At a time when it seems almost naïve to expect public figures to act with transparency, compassion and courage, I vividly remember one who did. I worked for John Glenn, then a Senator for Ohio, for a brief time in the late 70’s as an adviser on foreign policy. He became an icon to me, not so much for what he did as a politician or even as an astronaut, but for who he was as a human being, a man whose simple decency transcended just about everything and everyone around him.
I remember one afternoon when he agreed to receive my daughter Malory and her Campfire Girls troop in his office. Then and now, famous people do “meet and greets” and photo-ops all the time and usually they each last only few minutes. That’s what I expected. But Glenn welcomed these eight little girls, then got up from his desk, sat down on the carpet in a circle with them, and began telling them his wonderful stories about flying in space. When in deference to the Senator’s schedule, I suggested that it was time to leave, John Glenn wouldn’t hear of it. The storytelling and rich conversation—all pitched at exactly the right level—went on for over an hour. I doubt that any of those girls ever forgot it.
I had come to Capitol Hill as a Foreign Service Officer on loan from the State Department. While at State I’d got deeply involved in the issue of forcing global restrictions on the sale of conventional arms, especially to poor countries in Africa and Asia. Arms merchants, including many based in the United States, were selling tribesmen AK-47s and napalm in places where, only a few generations back, combatants had had to make do with spears. The increase in carnage was overwhelming, especially among women and children. So I’d pressed hard at State for the US to lead an international effort to restrict or eliminate the sale of conventional arms, at least to fragile regions of the planet. But my boss, Henry Kissinger—the most amoral person I’ve ever met—viewed arms sales restrictions as naïve and stupid. I pushed my case to the point where I was risking my career. Thanks to Kissinger and his toadies at State, I got absolutely nowhere.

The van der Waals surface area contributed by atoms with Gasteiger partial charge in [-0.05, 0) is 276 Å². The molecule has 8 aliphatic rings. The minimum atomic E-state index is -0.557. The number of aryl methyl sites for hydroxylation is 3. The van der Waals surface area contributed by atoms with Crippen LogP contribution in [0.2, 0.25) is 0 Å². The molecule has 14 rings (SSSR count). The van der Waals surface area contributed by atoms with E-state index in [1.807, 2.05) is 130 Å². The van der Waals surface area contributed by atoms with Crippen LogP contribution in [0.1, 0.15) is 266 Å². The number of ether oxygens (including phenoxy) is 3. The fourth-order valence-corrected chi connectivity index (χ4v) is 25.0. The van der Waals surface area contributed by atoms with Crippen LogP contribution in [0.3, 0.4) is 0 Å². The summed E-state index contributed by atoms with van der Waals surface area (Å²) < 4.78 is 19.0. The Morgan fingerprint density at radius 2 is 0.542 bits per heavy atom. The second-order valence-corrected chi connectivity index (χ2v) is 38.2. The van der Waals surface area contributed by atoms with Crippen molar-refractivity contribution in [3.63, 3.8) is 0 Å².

But I brought all my research up to Capitol Hill where John Glenn listened intently to my arguments even though the issue was nowhere near the basket of issues he focused on. But Glenn got interested in the problem and saw it as the moral issue it was. And he got interested in me and trusted me, a junior officer, enough to risk his own political capital in my crusade. He told me to turn my research into legislative language, and, when I did, he added a few thoughts of his own, found some co-sponsors and actively championed the bill— even though this effort could not possibly have led to any political benefit for him. The bill failed, but not by much and not because John Glenn didn’t try hard. He believed in new ideas, he believed in people, and he trusted his own moral sense. All with courage and grace.
This is who John Glenn was and why he remains a hero to me to this day.